Today the Irish Supreme Court gave judgement on case concerning the publication of confidential material from an inquiry into the former Taoiseach’s accounts. Mr Justice Nial Fennelly found in favour of the journalists in a decision which was hailed as a victory for press protection of sources.
On 21st September 2006 an article by the Irish Times Public Affairs Correspondent, Colm Keena, regarding payments made to Bertie Ahern was published under the headline “Tribunal examines payments to Taoiseach”.
Mr Ahern was the Finance Minister of Ireland in 1993 when the alleged payments were made and later went on to become Taoiseach. The article alleged that businessman David McKenna was among three or four persons contacted by the tribunal about payments totalling between €50,000 and €100,000.
The Mahon Tribunal was investigating the payments when information from a private letter to Mr McKenna was leaked to The Irish Times. It then held an investigation into the source of the leaks and demanded that The Irish Times journalist and his editor Geraldine Kennedy face questioning. The High Court in Ireland backed the inquiry’s demand to question the pair.
The newspaper and its two employees challenged the decision, which was today overturned by the Irish Supreme Court. The court said the High Court had erred in the exercise of balancing the rights of journalists not to disclose their sources against the need of the tribunal to investigate the source of leaks. This had occurred because it had attached “great weight” to the “reprehensible” conduct of the two journalists in destroying documents on which the article was based.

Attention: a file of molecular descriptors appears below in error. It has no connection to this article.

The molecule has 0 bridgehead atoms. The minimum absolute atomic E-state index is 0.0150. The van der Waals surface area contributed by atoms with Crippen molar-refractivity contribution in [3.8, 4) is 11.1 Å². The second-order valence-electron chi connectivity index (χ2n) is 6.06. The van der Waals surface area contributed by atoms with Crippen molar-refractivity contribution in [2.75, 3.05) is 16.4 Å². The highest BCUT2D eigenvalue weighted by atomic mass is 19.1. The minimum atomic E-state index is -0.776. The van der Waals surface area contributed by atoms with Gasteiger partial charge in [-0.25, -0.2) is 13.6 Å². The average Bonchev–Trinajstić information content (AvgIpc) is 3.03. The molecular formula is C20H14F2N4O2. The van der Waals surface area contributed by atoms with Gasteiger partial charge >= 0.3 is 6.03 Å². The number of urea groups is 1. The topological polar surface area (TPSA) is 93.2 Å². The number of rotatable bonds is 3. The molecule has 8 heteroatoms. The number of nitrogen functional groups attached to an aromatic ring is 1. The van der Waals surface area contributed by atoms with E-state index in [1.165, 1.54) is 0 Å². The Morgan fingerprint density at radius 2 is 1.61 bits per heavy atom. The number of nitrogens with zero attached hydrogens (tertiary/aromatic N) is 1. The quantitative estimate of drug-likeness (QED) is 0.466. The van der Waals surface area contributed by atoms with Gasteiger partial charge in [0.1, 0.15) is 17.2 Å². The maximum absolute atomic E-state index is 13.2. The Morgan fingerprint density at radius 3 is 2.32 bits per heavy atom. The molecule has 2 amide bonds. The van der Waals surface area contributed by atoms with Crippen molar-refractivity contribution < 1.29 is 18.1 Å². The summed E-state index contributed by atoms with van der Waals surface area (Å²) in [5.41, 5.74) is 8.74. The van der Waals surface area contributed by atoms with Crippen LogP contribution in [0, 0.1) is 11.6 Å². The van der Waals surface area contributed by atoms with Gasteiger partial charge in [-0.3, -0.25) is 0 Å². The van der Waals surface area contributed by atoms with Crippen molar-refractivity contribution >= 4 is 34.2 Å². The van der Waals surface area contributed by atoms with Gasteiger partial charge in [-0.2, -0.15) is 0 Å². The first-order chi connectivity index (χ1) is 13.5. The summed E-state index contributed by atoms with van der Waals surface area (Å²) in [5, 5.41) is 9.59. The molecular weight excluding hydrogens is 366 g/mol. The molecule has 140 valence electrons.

The final judgement took account of the fact that the courts are the proper adjudicators of the balance of public interest and that in destroying essential evidence, the journalists in question took that judgement into their own hands.
I do not disagree with the language used by the High Court in reference to the deliberate destruction by the appellants of the very documents that were at the core of the enquiry. Nonetheless, I have to accept that the issue is not whether that act was a wrongful one and deserving of the opprobrium applied to it by the High Court, but the narrower question of whether, in circumstances where the documents no longer exist, there is a logical or causal link between that act and the order made. It does not appear to me that there is. The order now to be made has to be justified by the situation as it now exists and not by the need to mark disapproval of the unquestionably “reprehensible conduct” of the appellants. For the same reason, I do not think that the High Court was correct in reaching the conclusion that the “destruction of these documents by the defendants is a relevant consideration to which great weight must be given in striking the correct balance between the rights and interests at issue on this application.”
The key principle applied in the appeal was whether there was a pressing social need for restrictions on the press, rather than the need to protect journalists or sources. Judgment was given by Mr Justice Nial Fennelly and assented to by the other members of a five-judge court. The issue of costs will be decided in the autumn.